Why Do Democrats Blame the People Who Lost the Election for Losing the Election?

Matt Bai of the New York Times has observed the first week of political fallout from the House Democrats’ losses in the midterm elections and has

discovered something confounding


A lot of Democrats took it for granted that these defeats marked a repudiation of the speaker and of the party’s liberal agenda. “This election was an old-fashioned whooping,” says Jim Matheson, the Utah Democrat who is next in line to head the Blue Dog Coalition. “You’ve got to shake up your leadership when that happens.”

That is not, however, how Ms. Pelosi’s liberal supporters see it. Even before the votes were cast, a counterargument was already taking hold — that it was the centrist Democrats, and not the liberals in Congress, who had imperiled the party’s majority.

What could those liberals possibly be thinking? As Bai tells it, the left wing of the party hypocritically rejected the big-tent approach that had gotten the Democrats a majority to begin with. The liberals used the conservative Democrats’ votes to pass the health-care overhaul and other major legislation, blamed the conservatives for watering down the results, and thereby turned the wise, broad center of the electorate toward the Republicans.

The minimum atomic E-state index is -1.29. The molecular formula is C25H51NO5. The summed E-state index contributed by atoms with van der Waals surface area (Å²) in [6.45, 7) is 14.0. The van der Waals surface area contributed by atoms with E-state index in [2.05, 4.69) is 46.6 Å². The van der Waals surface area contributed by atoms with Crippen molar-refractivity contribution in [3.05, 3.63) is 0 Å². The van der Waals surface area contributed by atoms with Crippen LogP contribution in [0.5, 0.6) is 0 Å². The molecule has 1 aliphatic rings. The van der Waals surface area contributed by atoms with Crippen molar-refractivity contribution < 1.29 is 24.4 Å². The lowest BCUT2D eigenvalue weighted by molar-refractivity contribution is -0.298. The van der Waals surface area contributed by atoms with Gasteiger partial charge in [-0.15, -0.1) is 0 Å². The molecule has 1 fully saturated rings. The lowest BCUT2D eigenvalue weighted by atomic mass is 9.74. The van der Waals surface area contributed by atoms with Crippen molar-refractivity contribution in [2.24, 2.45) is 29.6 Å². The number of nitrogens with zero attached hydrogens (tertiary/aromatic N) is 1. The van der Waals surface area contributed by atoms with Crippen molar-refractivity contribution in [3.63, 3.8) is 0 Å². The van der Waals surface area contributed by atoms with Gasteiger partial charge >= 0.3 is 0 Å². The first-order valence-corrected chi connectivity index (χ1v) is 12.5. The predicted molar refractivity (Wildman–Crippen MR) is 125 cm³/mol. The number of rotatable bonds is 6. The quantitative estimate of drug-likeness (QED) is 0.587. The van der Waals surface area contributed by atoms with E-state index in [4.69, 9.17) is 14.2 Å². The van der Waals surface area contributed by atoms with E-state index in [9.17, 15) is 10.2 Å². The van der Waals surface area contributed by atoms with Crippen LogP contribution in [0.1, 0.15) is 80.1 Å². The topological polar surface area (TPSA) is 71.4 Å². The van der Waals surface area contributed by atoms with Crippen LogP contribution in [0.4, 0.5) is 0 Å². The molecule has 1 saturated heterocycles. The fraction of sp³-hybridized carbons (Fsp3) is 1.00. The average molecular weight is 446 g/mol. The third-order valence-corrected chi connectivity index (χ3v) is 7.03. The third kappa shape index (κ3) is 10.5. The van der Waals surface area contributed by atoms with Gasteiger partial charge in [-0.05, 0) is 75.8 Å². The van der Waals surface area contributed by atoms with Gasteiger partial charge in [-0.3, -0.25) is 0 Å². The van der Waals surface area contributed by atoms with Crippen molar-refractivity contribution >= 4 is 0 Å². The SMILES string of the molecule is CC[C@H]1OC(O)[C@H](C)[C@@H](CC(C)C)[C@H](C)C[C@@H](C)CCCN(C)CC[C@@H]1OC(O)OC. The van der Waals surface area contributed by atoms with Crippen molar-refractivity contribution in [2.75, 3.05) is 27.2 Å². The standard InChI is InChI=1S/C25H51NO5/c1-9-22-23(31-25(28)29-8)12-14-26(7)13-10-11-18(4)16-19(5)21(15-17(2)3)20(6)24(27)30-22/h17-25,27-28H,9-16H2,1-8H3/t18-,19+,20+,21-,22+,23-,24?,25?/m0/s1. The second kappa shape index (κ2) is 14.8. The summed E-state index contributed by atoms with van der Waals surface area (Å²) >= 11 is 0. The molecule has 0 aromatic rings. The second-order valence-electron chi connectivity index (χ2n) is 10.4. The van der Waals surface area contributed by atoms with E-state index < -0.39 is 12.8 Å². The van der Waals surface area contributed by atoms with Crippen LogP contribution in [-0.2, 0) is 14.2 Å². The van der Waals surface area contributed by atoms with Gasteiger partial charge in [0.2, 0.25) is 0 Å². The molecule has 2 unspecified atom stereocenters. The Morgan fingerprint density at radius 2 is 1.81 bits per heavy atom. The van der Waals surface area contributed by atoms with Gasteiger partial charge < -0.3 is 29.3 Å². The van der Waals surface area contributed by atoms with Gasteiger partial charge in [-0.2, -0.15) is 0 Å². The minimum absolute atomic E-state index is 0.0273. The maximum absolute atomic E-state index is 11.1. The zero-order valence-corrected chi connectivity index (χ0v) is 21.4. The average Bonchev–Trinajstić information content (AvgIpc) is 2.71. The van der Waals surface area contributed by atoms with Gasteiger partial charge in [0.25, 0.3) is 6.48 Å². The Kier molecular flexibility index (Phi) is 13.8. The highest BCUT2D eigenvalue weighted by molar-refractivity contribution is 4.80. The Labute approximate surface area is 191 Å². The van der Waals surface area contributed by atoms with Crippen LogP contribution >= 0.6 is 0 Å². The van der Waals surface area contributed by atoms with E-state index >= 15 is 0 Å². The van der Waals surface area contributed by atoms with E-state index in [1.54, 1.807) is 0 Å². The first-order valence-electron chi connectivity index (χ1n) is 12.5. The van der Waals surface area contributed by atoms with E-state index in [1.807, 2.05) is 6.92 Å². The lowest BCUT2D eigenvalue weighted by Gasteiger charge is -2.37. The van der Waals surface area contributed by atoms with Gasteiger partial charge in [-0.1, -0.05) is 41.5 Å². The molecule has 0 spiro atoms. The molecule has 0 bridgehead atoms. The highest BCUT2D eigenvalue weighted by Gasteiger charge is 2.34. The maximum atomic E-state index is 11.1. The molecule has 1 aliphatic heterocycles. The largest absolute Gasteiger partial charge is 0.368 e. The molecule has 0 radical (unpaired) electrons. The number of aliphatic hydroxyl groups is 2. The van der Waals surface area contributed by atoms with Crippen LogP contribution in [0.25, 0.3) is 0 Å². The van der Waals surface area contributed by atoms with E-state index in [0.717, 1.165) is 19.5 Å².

And that is why the voters in Indiana’s Ninth District voted Nancy Pelosi out of office. Except they didn’t, did they? They voted against their own representative , Blue Dog leader Baron Hill. Despite the best efforts of the party Congressional campaigns and the Chamber of Commerce and the Koch Brothers, House races are not national. The voters in each district decide whether to keep or remove the person who represents them.

The people who were represented by the Blue Dogs made their feelings clear. The closer Democratic members of Congress came to occupying the vital, medium-conservative center where real political strength is supposed to lie, the worse they did with the voters. As Bai points out, the conservative Democratic caucus lost two of its top members and half its membership.

In fact, the Blue Dogs lost slightly more than half their membership: 28 of 54 seats. And as Bai doesn’t point out, if the Democrats had held those 28 seats, they could still have control of the House. (It would have come down to a string of hideous and bitter recount battles .) Maybe that’s why the surviving Democrats believe the Blue Dogs “imperiled the party’s majority”: they were the most unsuccessful and unpopular part of the defeated coalition.

Would the Blue Dogs have done better if they had been even more outrightly conservative? Would they have done better if they had been more loyally liberal? That’s for the conservatives and the liberals to fight over. You know, the people who got elected.